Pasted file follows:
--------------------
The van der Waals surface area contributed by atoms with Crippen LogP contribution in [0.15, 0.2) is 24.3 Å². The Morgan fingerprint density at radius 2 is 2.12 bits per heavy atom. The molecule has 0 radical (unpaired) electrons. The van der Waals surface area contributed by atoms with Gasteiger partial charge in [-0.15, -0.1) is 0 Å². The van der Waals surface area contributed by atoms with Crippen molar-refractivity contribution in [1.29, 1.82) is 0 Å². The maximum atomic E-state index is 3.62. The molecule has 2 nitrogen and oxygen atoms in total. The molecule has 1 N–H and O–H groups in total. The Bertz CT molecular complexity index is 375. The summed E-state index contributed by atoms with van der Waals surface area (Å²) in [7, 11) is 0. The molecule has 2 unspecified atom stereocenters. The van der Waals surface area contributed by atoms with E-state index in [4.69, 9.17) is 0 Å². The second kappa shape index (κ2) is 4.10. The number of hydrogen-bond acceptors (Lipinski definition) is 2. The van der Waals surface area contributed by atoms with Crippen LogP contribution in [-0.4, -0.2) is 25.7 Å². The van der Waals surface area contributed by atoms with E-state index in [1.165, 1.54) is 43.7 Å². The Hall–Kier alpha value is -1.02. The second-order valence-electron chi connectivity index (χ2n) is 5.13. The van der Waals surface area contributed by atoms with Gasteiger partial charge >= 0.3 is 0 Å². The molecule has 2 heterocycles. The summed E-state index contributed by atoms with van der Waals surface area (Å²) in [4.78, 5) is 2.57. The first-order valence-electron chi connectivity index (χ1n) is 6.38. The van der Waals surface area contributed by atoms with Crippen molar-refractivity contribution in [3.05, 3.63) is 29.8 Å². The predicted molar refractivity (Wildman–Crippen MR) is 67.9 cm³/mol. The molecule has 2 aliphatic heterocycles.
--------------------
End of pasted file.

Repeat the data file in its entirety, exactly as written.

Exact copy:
The van der Waals surface area contributed by atoms with Crippen LogP contribution in [0.15, 0.2) is 24.3 Å². The Morgan fingerprint density at radius 2 is 2.12 bits per heavy atom. The molecule has 0 radical (unpaired) electrons. The van der Waals surface area contributed by atoms with Gasteiger partial charge in [-0.15, -0.1) is 0 Å². The van der Waals surface area contributed by atoms with Crippen molar-refractivity contribution in [1.29, 1.82) is 0 Å². The maximum atomic E-state index is 3.62. The molecule has 2 nitrogen and oxygen atoms in total. The molecule has 1 N–H and O–H groups in total. The Bertz CT molecular complexity index is 375. The summed E-state index contributed by atoms with van der Waals surface area (Å²) in [7, 11) is 0. The molecule has 2 unspecified atom stereocenters. The van der Waals surface area contributed by atoms with E-state index in [4.69, 9.17) is 0 Å². The second kappa shape index (κ2) is 4.10. The number of hydrogen-bond acceptors (Lipinski definition) is 2. The van der Waals surface area contributed by atoms with Crippen LogP contribution in [-0.4, -0.2) is 25.7 Å². The van der Waals surface area contributed by atoms with E-state index in [1.165, 1.54) is 43.7 Å². The Hall–Kier alpha value is -1.02. The second-order valence-electron chi connectivity index (χ2n) is 5.13. The van der Waals surface area contributed by atoms with Gasteiger partial charge >= 0.3 is 0 Å². The molecule has 2 heterocycles. The summed E-state index contributed by atoms with van der Waals surface area (Å²) in [4.78, 5) is 2.57. The first-order valence-electron chi connectivity index (χ1n) is 6.38. The van der Waals surface area contributed by atoms with Crippen molar-refractivity contribution in [3.05, 3.63) is 29.8 Å². The predicted molar refractivity (Wildman–Crippen MR) is 67.9 cm³/mol. The molecule has 2 aliphatic heterocycles.